- The Washington Times - Tuesday, December 21, 2004


Country ‘not free,’ rights group says

MOSCOW — A U.S.-based organization that tracks political rights and civil liberties around the world yesterday downgraded Russia to the status of “not free” — far behind the democratic nations Moscow sees as its peers.

“Russia’s step backward … is the culmination of a growing trend under President Vladimir Putin to concentrate political authority, harass and intimidate the media, and politicize the country’s law enforcement system,” Freedom House Executive Director Jennifer Windsor said.

The Russian Foreign Ministry had no immediate comment on the report.


Police arrest six, seek al Qaeda link

LAHORE — Police arrested six suspected Islamist militants in the eastern city of Lahore yesterday, hoping they could provide clues about a Libyan al Qaeda operative who is among the most-wanted men in Pakistan.

The Libyan, Abu Faraj al-Libbi, is accused of masterminding two assassination attempts a year ago against President Pervez Musharraf, who has been targeted by extremists for his support of the U.S.-led war on terrorism.

The six arrested men, all Pakistanis, include Malik Tehsin, 31, who is said to be a member of two outlawed Sunni Muslim militant groups and an aide to al-Libbi.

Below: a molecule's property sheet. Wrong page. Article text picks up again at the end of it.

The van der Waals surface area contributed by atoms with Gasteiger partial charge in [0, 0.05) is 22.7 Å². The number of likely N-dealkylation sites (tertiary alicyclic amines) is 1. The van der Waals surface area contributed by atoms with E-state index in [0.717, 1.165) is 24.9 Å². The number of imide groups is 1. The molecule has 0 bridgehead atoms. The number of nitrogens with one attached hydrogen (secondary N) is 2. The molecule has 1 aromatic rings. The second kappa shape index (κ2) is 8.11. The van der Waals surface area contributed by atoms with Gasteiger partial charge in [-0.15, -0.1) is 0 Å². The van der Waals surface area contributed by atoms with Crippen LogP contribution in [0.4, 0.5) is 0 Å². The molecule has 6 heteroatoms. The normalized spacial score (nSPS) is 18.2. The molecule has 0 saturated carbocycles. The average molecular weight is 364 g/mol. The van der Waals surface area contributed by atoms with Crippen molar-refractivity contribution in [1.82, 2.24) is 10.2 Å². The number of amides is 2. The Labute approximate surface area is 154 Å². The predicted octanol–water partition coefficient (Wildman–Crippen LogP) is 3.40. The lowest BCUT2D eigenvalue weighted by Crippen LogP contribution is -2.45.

Top terror lawyer quits post in protest

LONDON — A senior British lawyer who defended terror suspects in cases involving secret evidence quit in disgust yesterday, just days after judges ruled the government was violating basic rights in its prosecution of some terror suspects.

Ian Macdonald, on a government-appointed team of “special advocates” given access to secret evidence in terrorism cases, said he was resigning because the state’s post-September 11 emergency powers were “an odious blot.”

His resignation came days after judges in the House of Lords, sitting as the country’s highest court, ruled the three-year-old powers assumed by the government violated international law.


Taiwanese gets visa over Beijing’s protests

TOKYO — Japan said yesterday it would proceed with a visa for Lee Teng-hui, former president of the Republic of China (Taiwan), for a sightseeing trip despite angry protests from China.

Relations between Tokyo and Beijing have soured over a string of disputes, including one involving Prime Minister Junichiro Koizumi’s visits to a shrine where war criminals are honored alongside other Japanese war veterans.

Mr. Lee, 81, and his family are expected to arrive in Nagoya in central Japan Monday and visit the area’s hot springs before leaving for home Dec. 31, Japanese press reports said.


Gulf leaders sparover U.S. trade deals

MANAMA — Saudi Arabia called yesterday for Arab Gulf states to speak with one voice, implicitly criticizing countries making trade agreements with the United States. But Bahraini officials said they had no intention of abstaining from such deals.

A dispute over such agreements was expected to dominate the summit meeting of six Arab Gulf nations that began yesterday.

A Gulf official at the summit said the other five states — Bahrain, Kuwait, Oman, Qatar and the United Arab Emirates — would make their own arrangements with Washington whether the Saudis like it or not. The official spoke on the condition of anonymity.



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